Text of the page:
It was via a newspaper interview in 2007 that his workmates at Barsebäck nuclear power plant first got to know that Tinahåkan Jönsson sometimes dresses as a woman and sometimes as a man at work. Later when he got a new nuclear power job at KSU, a Vattenfall subsidiary which trains nuclear power personnel, he wrote a coming out letter to everyone at the plant. A couple of days later, he went to work in female attire without causing any particular reactions.
“The next day when I was dressed normally again, two people from the power plant company came and said that they had spoken with my manager and would stop doing jobs for KSU if I did not stop coming to work dressed as a woman. It made me uncomfortable and I thought that my career was over, as it was quite out of the question for me to suppress my female side again.”
But the company backed him, and both his line manager and colleagues said that they supported him fully.
“I have never come across anyone at KSU who was not on my side. But when I started an LGBT network at the company, someone questioned that and said something like ‘must we really talk about sex on the job?’ It’s not about that, but about being able to talk to your colleagues over coffee about the person with whom you spend your free time over the weekend.”
Peter Andersen, Tinahåkan Jönsson’s current line manager
“We already knew this guy from earlier on in Barsebäck and were well aware of his expertise. But would we be able to work with him? After all, we were a small group of seven and it was important that we all agreed, otherwise it just wouldn’t work. The open discussion made us aware that we wanted to employ him because of his expertise and because he is a good person. The fact that he is trans was really quite irrelevant. When we came to that conclusion, it was also obvious that we would support him if there were any problems with people from outside the company. We pointed out that we could not work with such people.”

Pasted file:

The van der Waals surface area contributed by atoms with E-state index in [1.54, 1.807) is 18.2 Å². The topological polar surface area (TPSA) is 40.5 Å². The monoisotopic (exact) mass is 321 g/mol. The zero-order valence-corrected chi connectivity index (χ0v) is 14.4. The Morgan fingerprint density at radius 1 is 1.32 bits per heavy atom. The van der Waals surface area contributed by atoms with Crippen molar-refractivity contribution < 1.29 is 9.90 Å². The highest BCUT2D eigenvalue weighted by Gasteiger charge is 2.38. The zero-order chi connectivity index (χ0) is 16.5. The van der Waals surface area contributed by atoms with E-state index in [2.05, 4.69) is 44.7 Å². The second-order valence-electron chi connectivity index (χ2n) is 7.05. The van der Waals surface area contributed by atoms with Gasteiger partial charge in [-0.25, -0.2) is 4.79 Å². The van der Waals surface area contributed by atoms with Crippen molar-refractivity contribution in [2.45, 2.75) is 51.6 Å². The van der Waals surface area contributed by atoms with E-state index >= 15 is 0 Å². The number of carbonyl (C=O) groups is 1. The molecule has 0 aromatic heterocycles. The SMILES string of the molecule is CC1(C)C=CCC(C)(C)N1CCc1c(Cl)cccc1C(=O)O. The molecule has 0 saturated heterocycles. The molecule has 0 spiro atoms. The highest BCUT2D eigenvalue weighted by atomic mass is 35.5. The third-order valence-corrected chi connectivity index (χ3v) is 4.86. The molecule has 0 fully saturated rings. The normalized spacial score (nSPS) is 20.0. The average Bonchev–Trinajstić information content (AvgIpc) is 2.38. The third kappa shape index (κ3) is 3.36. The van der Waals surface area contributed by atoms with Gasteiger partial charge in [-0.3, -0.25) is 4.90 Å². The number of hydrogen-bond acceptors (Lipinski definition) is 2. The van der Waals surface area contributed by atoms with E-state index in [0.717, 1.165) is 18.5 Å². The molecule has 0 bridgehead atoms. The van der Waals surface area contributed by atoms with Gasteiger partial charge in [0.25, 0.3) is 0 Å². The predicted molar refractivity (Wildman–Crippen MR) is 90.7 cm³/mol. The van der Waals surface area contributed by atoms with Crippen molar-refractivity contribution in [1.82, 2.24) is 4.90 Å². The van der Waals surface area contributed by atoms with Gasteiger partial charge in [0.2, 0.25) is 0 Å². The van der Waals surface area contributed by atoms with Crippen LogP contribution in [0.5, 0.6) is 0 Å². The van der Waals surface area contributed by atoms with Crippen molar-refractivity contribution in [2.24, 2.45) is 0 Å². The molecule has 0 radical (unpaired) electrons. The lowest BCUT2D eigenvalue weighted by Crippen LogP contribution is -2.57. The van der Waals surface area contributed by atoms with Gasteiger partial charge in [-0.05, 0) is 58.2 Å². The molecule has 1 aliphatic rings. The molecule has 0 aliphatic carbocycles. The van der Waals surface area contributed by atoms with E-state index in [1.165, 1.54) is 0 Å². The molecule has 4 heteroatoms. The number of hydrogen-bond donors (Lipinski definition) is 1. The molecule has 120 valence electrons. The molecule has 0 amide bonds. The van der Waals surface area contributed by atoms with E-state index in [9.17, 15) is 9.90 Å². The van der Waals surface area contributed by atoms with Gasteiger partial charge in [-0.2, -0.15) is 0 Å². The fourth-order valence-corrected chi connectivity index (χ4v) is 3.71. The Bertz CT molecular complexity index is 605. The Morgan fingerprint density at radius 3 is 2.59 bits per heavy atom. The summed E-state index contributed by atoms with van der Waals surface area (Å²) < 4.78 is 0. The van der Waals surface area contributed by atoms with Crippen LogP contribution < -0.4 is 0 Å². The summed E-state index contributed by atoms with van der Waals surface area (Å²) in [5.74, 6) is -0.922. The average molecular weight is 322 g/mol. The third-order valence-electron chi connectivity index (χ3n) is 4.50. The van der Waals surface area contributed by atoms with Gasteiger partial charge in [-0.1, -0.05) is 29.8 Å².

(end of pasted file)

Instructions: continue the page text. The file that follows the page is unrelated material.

Anonymous employee works in the technical field at Vattenfall in Hamburg
I avoid questions about my private life. Whenever I talk about private activities, I stick to a first-person narrative, not mentioning my partner at all. When my partner drives me to work, we have our parting kiss some two or three blocks away from my place of work.
Only a few close colleagues are aware of my situation, but only by accident.
I feel that being gay is still “something peculiar”. You get to hear the occasional discriminatory macho views, particularly in a technological environment dominated by men. I think gay people are treated differently in many situations than if they were straight.
Ronald Stahli works as an Operational Accountant Manager B2B in Amsterdam and is a founder of the LGBT network at Nuon
Since I’m totally open about my own homosexuality, I thought it was important to do something to increase tolerance within our organisation. That’s why Kamal Bergman and I started the LGBT network within Nuon.
Last year, Nuon joined WorkPlace Pride. This organisation brings companies together through an LGBT network and organises conferences and workshops on LGBT issues. This year we have taken part in Amsterdam Gay Pride for the first time. We’re on the right track here at Nuon but, at the same time, I’m convinced that there’s still plenty more to do. To improve the situation, Nuon could make a difference by showing that the LGBT theme is an integral part of our marketing activities.
Comments from Diversity & Inclusion Officer Annika Viklund
It is hard to believe that in 2016 some would still fear not being respected for coming out as LGBT. This makes me even more convinced that we need to take inclusion and tolerance into daily life and that is done through education, role models and strong support from us all and that we show respect towards each other.
Comments from Kerstin Riesch, co-founder of the Diversity Network within Vattenfall in Germany
The discussions that we in the network are engaged in very clearly show that homosexuality is a taboo subject in the traditional technical fields.
Is there homophobia at Vattenfall?
Not to my knowledge, but this is not to say that it does not exist. I think this is partly due to the fact that many employees do not disclose their sexual orientation. Such an approach can, however, lead to self-denial, which can have a crippling effect on an individual.
In Germany, a study by the Cologne Psychological Institute found that every second homosexual employee hides their sexual orientation for fear of discrimination or lack of acceptance. Every fourth employee has experienced negative comments, every fifth even experienced harassment.
In Sweden, same-sex lifestyles have achieved almost unanimous acceptance. And yet, a study by the Swedish National Institute for Working Life showed that in Swedish companies too, every second homosexual hides their sexual identity. 40 per cent of them avoid certain conversations due to fear of being outed.
The Netherlands is perceived as being most tolerant towards homosexuality. According to a study on working conditions conducted by the Dutch Equal Treatment Commission, 80 per cent of homosexual employees have come out. However, recent surveys indicate that tolerance within the society is decreasing.